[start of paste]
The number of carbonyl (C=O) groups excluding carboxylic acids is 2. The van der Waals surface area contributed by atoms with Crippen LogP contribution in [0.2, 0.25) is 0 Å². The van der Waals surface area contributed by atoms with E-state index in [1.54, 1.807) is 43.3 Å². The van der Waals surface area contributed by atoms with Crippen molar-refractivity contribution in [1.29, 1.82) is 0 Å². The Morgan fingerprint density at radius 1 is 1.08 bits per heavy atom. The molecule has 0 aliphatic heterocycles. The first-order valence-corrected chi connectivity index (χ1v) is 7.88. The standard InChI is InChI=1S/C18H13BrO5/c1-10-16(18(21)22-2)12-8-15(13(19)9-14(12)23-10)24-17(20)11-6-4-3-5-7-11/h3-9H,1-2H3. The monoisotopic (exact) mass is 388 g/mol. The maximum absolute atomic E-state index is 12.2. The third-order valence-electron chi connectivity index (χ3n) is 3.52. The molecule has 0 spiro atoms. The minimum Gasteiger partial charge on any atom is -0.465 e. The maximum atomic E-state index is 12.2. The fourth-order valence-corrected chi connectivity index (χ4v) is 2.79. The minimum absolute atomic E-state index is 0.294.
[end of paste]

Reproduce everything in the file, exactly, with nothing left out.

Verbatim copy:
The number of carbonyl (C=O) groups excluding carboxylic acids is 2. The van der Waals surface area contributed by atoms with Crippen LogP contribution in [0.2, 0.25) is 0 Å². The van der Waals surface area contributed by atoms with E-state index in [1.54, 1.807) is 43.3 Å². The van der Waals surface area contributed by atoms with Crippen molar-refractivity contribution in [1.29, 1.82) is 0 Å². The Morgan fingerprint density at radius 1 is 1.08 bits per heavy atom. The molecule has 0 aliphatic heterocycles. The first-order valence-corrected chi connectivity index (χ1v) is 7.88. The standard InChI is InChI=1S/C18H13BrO5/c1-10-16(18(21)22-2)12-8-15(13(19)9-14(12)23-10)24-17(20)11-6-4-3-5-7-11/h3-9H,1-2H3. The monoisotopic (exact) mass is 388 g/mol. The maximum absolute atomic E-state index is 12.2. The third-order valence-electron chi connectivity index (χ3n) is 3.52. The molecule has 0 spiro atoms. The minimum Gasteiger partial charge on any atom is -0.465 e. The maximum atomic E-state index is 12.2. The fourth-order valence-corrected chi connectivity index (χ4v) is 2.79. The minimum absolute atomic E-state index is 0.294.